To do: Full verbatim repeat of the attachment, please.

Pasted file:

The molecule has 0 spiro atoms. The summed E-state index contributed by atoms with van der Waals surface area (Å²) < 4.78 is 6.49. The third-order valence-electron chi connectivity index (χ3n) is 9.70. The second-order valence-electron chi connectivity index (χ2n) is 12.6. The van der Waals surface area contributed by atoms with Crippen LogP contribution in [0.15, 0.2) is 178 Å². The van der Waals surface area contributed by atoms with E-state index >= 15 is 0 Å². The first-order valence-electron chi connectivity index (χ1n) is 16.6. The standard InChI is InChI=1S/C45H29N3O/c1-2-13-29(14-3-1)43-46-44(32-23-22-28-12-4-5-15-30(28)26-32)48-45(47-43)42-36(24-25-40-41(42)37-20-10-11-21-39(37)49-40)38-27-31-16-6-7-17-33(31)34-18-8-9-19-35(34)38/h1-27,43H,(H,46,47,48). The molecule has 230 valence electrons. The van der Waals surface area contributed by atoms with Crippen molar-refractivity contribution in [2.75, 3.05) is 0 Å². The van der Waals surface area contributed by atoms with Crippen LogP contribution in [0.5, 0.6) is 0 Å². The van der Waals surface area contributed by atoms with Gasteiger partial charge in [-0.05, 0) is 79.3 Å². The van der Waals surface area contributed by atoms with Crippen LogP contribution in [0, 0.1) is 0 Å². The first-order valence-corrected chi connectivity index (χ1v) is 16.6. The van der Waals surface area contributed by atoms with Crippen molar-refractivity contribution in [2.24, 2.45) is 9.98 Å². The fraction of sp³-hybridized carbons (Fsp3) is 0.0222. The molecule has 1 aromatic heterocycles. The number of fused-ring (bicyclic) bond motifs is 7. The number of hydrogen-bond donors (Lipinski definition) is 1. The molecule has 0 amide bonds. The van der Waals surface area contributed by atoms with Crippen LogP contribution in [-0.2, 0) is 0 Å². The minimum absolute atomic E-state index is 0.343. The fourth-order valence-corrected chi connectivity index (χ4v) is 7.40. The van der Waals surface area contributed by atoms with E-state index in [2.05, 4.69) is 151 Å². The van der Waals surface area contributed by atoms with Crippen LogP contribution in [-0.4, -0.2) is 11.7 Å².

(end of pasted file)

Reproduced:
The molecule has 0 spiro atoms. The summed E-state index contributed by atoms with van der Waals surface area (Å²) < 4.78 is 6.49. The third-order valence-electron chi connectivity index (χ3n) is 9.70. The second-order valence-electron chi connectivity index (χ2n) is 12.6. The van der Waals surface area contributed by atoms with Crippen LogP contribution in [0.15, 0.2) is 178 Å². The van der Waals surface area contributed by atoms with E-state index >= 15 is 0 Å². The first-order valence-electron chi connectivity index (χ1n) is 16.6. The standard InChI is InChI=1S/C45H29N3O/c1-2-13-29(14-3-1)43-46-44(32-23-22-28-12-4-5-15-30(28)26-32)48-45(47-43)42-36(24-25-40-41(42)37-20-10-11-21-39(37)49-40)38-27-31-16-6-7-17-33(31)34-18-8-9-19-35(34)38/h1-27,43H,(H,46,47,48). The molecule has 230 valence electrons. The van der Waals surface area contributed by atoms with Crippen molar-refractivity contribution in [2.75, 3.05) is 0 Å². The van der Waals surface area contributed by atoms with Crippen LogP contribution in [0.5, 0.6) is 0 Å². The van der Waals surface area contributed by atoms with Gasteiger partial charge in [-0.05, 0) is 79.3 Å². The van der Waals surface area contributed by atoms with Crippen LogP contribution in [0, 0.1) is 0 Å². The first-order valence-corrected chi connectivity index (χ1v) is 16.6. The van der Waals surface area contributed by atoms with Crippen molar-refractivity contribution in [2.24, 2.45) is 9.98 Å². The fraction of sp³-hybridized carbons (Fsp3) is 0.0222. The molecule has 1 aromatic heterocycles. The number of fused-ring (bicyclic) bond motifs is 7. The number of hydrogen-bond donors (Lipinski definition) is 1. The molecule has 0 amide bonds. The van der Waals surface area contributed by atoms with Crippen LogP contribution in [-0.2, 0) is 0 Å². The minimum absolute atomic E-state index is 0.343. The fourth-order valence-corrected chi connectivity index (χ4v) is 7.40. The van der Waals surface area contributed by atoms with E-state index in [2.05, 4.69) is 151 Å². The van der Waals surface area contributed by atoms with Crippen LogP contribution in [-0.4, -0.2) is 11.7 Å².